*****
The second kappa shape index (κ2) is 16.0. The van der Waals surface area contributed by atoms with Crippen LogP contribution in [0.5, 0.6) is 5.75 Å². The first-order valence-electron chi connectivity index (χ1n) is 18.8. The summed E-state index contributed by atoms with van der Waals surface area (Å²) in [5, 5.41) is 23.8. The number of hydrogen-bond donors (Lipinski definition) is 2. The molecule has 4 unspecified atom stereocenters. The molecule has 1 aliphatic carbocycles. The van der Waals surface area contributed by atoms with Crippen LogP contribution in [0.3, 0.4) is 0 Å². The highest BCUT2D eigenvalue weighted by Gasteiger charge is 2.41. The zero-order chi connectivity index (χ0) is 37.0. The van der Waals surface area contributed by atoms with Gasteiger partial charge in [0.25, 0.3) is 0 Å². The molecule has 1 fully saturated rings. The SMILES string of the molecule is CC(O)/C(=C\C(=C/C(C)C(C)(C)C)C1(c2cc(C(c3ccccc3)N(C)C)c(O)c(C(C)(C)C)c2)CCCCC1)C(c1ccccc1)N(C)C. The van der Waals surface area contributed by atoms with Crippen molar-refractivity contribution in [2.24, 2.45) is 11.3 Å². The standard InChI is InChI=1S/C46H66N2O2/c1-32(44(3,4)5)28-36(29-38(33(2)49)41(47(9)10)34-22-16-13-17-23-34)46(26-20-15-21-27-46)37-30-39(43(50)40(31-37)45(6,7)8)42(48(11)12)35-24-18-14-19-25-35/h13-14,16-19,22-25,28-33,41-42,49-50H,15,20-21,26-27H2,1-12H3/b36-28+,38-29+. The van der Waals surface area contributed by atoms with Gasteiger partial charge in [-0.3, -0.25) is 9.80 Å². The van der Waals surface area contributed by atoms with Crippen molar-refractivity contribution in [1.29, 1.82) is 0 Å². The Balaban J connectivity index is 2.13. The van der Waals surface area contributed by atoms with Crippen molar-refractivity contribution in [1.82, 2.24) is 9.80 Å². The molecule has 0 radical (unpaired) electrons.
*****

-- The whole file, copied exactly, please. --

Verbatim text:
The second kappa shape index (κ2) is 16.0. The van der Waals surface area contributed by atoms with Crippen LogP contribution in [0.5, 0.6) is 5.75 Å². The first-order valence-electron chi connectivity index (χ1n) is 18.8. The summed E-state index contributed by atoms with van der Waals surface area (Å²) in [5, 5.41) is 23.8. The number of hydrogen-bond donors (Lipinski definition) is 2. The molecule has 4 unspecified atom stereocenters. The molecule has 1 aliphatic carbocycles. The van der Waals surface area contributed by atoms with Crippen LogP contribution in [0.3, 0.4) is 0 Å². The highest BCUT2D eigenvalue weighted by Gasteiger charge is 2.41. The zero-order chi connectivity index (χ0) is 37.0. The van der Waals surface area contributed by atoms with Gasteiger partial charge in [0.25, 0.3) is 0 Å². The molecule has 1 fully saturated rings. The SMILES string of the molecule is CC(O)/C(=C\C(=C/C(C)C(C)(C)C)C1(c2cc(C(c3ccccc3)N(C)C)c(O)c(C(C)(C)C)c2)CCCCC1)C(c1ccccc1)N(C)C. The van der Waals surface area contributed by atoms with Crippen molar-refractivity contribution in [2.24, 2.45) is 11.3 Å². The standard InChI is InChI=1S/C46H66N2O2/c1-32(44(3,4)5)28-36(29-38(33(2)49)41(47(9)10)34-22-16-13-17-23-34)46(26-20-15-21-27-46)37-30-39(43(50)40(31-37)45(6,7)8)42(48(11)12)35-24-18-14-19-25-35/h13-14,16-19,22-25,28-33,41-42,49-50H,15,20-21,26-27H2,1-12H3/b36-28+,38-29+. The van der Waals surface area contributed by atoms with Gasteiger partial charge in [-0.3, -0.25) is 9.80 Å². The van der Waals surface area contributed by atoms with Crippen molar-refractivity contribution in [1.29, 1.82) is 0 Å². The Balaban J connectivity index is 2.13. The van der Waals surface area contributed by atoms with Crippen molar-refractivity contribution in [1.82, 2.24) is 9.80 Å². The molecule has 0 radical (unpaired) electrons.